As self proclaimed foodies, we struggled with the food here. Many restaurants served up sub-par meals, and if the food was good one time, it usually wasn’t the second time. However, there are a few places that we found to have consistently good food. Check out these restaurants in Manzanillo:

Oasis Beach Club: Can you tell that Oasis is our favourite / most recommended place?! The breakfast, lunch and dinner menus here are affordable and flavourful. There’s a proper chef in the kitchen, the food is fresh, well-seasoned, perfectly executed and most importantly, delicious. Every meal we’ve had here we enjoyed. Try the tuna “sushi” curricanes, shrimp tacos, caesar salad, roasted chicken, fresh fish fillet, breakfast burrito…it’s all good. Menu is in English and Spanish.

manzanillo mexico eating lunch at oasis beach club
A grilled chicken salad with black beans, corn, avocado and pico de gallo! Yum!

El Vaquero: This is a steakhouse with fun Mexican decor and tasty meat. If you’re looking for steak or fajitas, this is the place to come. Most of the menu is beef (which they grill to perfection), but they also have chicken if you ask for it. You’ll also find salads and a couple of fish dishes on the menu. The menu is in Spanish only. Click here for directions.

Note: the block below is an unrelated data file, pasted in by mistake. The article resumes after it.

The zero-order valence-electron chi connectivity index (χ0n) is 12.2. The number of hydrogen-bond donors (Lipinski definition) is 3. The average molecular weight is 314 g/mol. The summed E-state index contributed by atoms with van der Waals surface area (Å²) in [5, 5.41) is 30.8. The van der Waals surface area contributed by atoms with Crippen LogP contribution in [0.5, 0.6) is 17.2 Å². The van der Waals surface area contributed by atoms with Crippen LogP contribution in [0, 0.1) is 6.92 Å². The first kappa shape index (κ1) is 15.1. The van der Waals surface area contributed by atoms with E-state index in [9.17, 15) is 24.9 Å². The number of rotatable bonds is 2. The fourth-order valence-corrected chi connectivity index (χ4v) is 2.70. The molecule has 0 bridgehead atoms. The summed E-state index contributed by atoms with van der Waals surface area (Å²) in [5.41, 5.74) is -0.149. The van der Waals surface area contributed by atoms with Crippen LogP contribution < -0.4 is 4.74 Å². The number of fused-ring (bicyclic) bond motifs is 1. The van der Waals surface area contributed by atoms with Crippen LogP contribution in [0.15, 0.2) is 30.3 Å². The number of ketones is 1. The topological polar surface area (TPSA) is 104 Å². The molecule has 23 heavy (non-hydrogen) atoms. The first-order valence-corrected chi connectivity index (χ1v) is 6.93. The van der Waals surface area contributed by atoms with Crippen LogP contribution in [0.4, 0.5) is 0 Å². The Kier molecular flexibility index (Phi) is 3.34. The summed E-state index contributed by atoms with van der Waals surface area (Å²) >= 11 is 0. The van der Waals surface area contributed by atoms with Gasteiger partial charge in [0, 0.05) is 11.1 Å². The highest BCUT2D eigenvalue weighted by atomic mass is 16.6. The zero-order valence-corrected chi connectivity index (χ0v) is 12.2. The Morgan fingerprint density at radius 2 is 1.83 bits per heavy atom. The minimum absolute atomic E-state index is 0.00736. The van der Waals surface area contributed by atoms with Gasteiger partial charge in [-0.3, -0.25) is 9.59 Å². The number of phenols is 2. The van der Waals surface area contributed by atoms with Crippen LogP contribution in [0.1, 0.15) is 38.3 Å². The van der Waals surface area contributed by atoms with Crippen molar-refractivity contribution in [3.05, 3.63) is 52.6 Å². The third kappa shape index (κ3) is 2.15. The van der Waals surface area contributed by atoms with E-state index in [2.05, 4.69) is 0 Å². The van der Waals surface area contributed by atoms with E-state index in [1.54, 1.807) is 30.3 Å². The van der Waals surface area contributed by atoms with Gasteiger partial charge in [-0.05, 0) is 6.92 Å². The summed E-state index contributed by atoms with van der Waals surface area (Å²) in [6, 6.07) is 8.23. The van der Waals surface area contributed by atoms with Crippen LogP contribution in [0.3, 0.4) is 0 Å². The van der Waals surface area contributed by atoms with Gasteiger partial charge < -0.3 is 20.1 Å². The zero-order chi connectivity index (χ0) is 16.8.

La Huerta: Our favourite restaurant / bar outside of Oasis, we visited this oceanside restaurant two times and both times the food was tasty and the service was excellent. Plus, with views over the water, you really can’t beat the location. We had the fish fillet, sopes, ceviche and quesadilla and all were great. The menu is in Spanish. Click here for directions. Note: the restaurant has been renovated since the photos on TripAdvisor and Google – the decor is beautiful!

Taco Loco: If you’re’ looking for meat tacos, this is the place to come. Here you’ll find amazing al pastor tacos, plus other “unusual” kinds such as brain, stomach, eyeball and more. This restaurant is very clean, the service is great and the tacos are cheap (around $0.50 each). the menu here is in Spanish. Click here for directions.

Mahalo: Another restaurant on the water. This Tiki style place has cool decor and good service. The food here is a bit hit and miss, but the garlic shrimps with rice and salad have never disappointed us. The menu is in Spanish. Click here for directions.

mahalo restaurant in manzanillo colima
The view from Mahalo restaurant is great

Cafe Bean: The location here isn’t special, but the coffee is great! They have a large breakfast menu and I’ve seen people working from their laptops here. It’s a busy place with friendly staff and good prices. The menu is in English and Spanish. Click here for directions.